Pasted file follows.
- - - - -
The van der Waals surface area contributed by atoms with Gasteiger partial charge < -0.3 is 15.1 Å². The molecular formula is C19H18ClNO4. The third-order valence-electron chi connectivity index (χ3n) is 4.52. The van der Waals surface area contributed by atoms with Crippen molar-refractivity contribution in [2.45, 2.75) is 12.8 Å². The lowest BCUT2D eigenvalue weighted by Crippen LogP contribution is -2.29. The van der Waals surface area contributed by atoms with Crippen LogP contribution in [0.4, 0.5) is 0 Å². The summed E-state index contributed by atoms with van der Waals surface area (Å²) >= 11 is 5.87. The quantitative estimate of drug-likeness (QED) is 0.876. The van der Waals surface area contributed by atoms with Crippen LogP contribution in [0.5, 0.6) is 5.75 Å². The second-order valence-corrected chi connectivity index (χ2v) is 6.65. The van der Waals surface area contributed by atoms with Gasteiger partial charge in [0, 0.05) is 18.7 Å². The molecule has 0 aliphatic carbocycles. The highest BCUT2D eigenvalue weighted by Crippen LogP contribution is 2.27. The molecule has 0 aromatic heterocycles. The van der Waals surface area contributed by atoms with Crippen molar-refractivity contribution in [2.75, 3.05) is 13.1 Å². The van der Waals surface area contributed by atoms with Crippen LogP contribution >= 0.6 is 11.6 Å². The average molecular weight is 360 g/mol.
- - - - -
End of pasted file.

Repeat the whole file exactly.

The van der Waals surface area contributed by atoms with Gasteiger partial charge < -0.3 is 15.1 Å². The molecular formula is C19H18ClNO4. The third-order valence-electron chi connectivity index (χ3n) is 4.52. The van der Waals surface area contributed by atoms with Crippen molar-refractivity contribution in [2.45, 2.75) is 12.8 Å². The lowest BCUT2D eigenvalue weighted by Crippen LogP contribution is -2.29. The van der Waals surface area contributed by atoms with Crippen LogP contribution in [0.4, 0.5) is 0 Å². The summed E-state index contributed by atoms with van der Waals surface area (Å²) >= 11 is 5.87. The quantitative estimate of drug-likeness (QED) is 0.876. The van der Waals surface area contributed by atoms with Crippen LogP contribution in [0.5, 0.6) is 5.75 Å². The second-order valence-corrected chi connectivity index (χ2v) is 6.65. The van der Waals surface area contributed by atoms with Gasteiger partial charge in [0, 0.05) is 18.7 Å². The molecule has 0 aliphatic carbocycles. The highest BCUT2D eigenvalue weighted by Crippen LogP contribution is 2.27. The molecule has 0 aromatic heterocycles. The van der Waals surface area contributed by atoms with Crippen molar-refractivity contribution in [2.75, 3.05) is 13.1 Å². The van der Waals surface area contributed by atoms with Crippen LogP contribution >= 0.6 is 11.6 Å². The average molecular weight is 360 g/mol.